Re: Proposal: 6NF

From: dawn <>
Date: 18 Oct 2006 18:08:46 -0700
Message-ID: <>

J M Davitt wrote:
> dawn wrote:
> > J M Davitt wrote:
> >
> >>paul c wrote:
> >>
> >>>David Cressey wrote:
> >>>
> >>>
> >>>> ...
> >>>>
> >>>>
> >>>>>PMFJI, when it comes to a dbms engine, I don't know the difference
> >>>>>between a type and a domain.
> >>>>>
> >>>>
> >>>>In the context of a dbms engine, a type would be the built in datatypes
> >>>>that the engine supports, like INTGER, DECIMAL, CHAR, and DATE, and also
> >>>>the builtin functions and operations, like "+" or "weekday(x)".
> >>>>
> >>>>A domain would be what you get when you say CREATE DOMAIN. It's a
> >>>>set, but
> >>>>it has no functions and operations other than the ones it inherits
> >>>>from the
> >>>>data type it is based on.
> >>>>
> >>>>Does this make sense?
> >>>>
> >>>
> >>>Ièd say YOU make sense, but IT doesnèt. However, if the difference you
> >>>mention is typical usage, I guess Ièll have to accept it. I vaguely
> >>>remember using something like CREATE DOMAIN in SQL, perhaps that is
> >>>exactly what I used, and being disappointed - I seemed no more than a
> >>>name aliasing operator.
> >>>
> >>>p
> >>
> >>There's lots of potential confusion, here. The D+D crowd
> >>can be expected to say, "Wait! The only types that should
> >>be built-into a dbms are boolean, tuple, and relation."
> >>Their view is that *users* should be able to specify what
> >>integers, rationals, strings, dates, gender, countries,
> >>currencies, etc., etc. the database should be able to handle.
> >>And, by handle, I mean represent, store, and operate upon.
> >>
> >>In that regard - and, acknowledging that dbmses are limited
> >>to what computers are capable of representing - types and
> >>domains are the same thing. Types and domains are *not*
> >>what SQL says you get after CREATE DOMAIN, and operations
> >>must (generally) be defined independently of types --
> >>although, of course, types must be extant before operations.
> >>
> >>The "what computers are capable of representing" remark is
> >>important: while we might describe the set of, let's say,
> >>"extended integers" as "zero and naturals and negative naturals
> >>and infinity and negative infinity," it's obviously impossible
> >>to represent many of those values using computers.
> >
> >
> > A nit, perhaps, but which values would those be that we cannot
> > represent with computers?
> > --dawn
> >


> Well, the line must be drawn between what can and cannot be easily
> represented.

I was just calling you on the "it's obviously impossible to represent many of those values using computers" line, which says nothing about "easily" nor about representing them strictly with digits, for example.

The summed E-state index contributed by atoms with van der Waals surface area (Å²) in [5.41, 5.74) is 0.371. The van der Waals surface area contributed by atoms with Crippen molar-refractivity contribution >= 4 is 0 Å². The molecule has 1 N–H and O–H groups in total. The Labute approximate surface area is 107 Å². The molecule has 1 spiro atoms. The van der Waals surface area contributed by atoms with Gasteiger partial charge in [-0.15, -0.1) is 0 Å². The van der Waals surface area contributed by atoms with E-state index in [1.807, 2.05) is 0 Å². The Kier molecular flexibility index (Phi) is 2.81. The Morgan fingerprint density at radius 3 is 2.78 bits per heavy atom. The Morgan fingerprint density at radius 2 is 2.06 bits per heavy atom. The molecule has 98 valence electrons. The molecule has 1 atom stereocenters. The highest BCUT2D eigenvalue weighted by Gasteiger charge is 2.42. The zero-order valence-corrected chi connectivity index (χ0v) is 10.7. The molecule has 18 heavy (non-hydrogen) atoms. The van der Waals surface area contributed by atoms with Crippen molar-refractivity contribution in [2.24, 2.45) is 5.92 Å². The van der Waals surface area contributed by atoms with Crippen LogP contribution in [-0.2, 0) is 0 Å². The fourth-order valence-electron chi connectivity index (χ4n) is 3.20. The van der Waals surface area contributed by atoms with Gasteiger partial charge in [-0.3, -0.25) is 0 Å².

> For instance, it would be tough to handle integers
> in the intervals (-oo, -2^^64]

This sentence I am typing represents one integer in the above interval, even if it is not explicit which one (of course the one on the right end point has already been represented by you above).

Note: This would just be a terminology nit except that when talking about types, strong typing in a DBMS sometimes encourages developers to encode legitimate values for an attribute in a way that aligns with a type, such as integer, when extending the type to include the value would be both unusual and painful. That is how you get all 9's in dates or integers, then all 8's when the 9's have been used, to represent something that should be a strong. -2^^64 could be permitted as a string representation of an integer if the type would permit it. Of course if it needed to be interpreted and used by the computer and not just a human (which was your intent, I think), there would certainly be issues in encoding it this way.

Every typical value in a database is either a String representation of a value or a binary-encoded value. For standard business databases, if every type, including integer, were to extend String, there can be some advantages. I realize this is a digression, sorry.

> and [2^^64, oo). (Did I get that
> right?) And there's a whole world-full of values that slip
> between one easily representable rational value and the next.


> And the irrationals? Well, if you can figure out how to readily
> make sense of an expression like " 2 < e < 3.14 < pi < 3.15 "
> using the arithmetic hardware that calculates the projections
> needed to render fantasy 3D scenes on your 2D display, you can
> make some BUCKS!

Agreed. Again, I was calling you on the statement about representation. I can represent pi here exactly as you did in the above paragraph. It, like all other numbers, can be represented as a string.

> Parsimony, you know... (I am aware of the arbitrary word length
> machines that, for instance, CDC manufactured decades ago. For
> them, 2^^64 was a snap -- but 2^^128 was tough! The limits on
> various machines may be different -- but they're there.)


> Ultimately, though, my statement stands: there ain't enough RAM
> anywhere (or everywhere?) to hold the bits necessary to count
> half way to oo. (I know: cite absorption and say, "Wrong! oo!)

I do understand what you were saying, I just thought I'd call you on your "representation" statement. cheers! --dawn Received on Thu Oct 19 2006 - 03:08:46 CEST

Original text of this message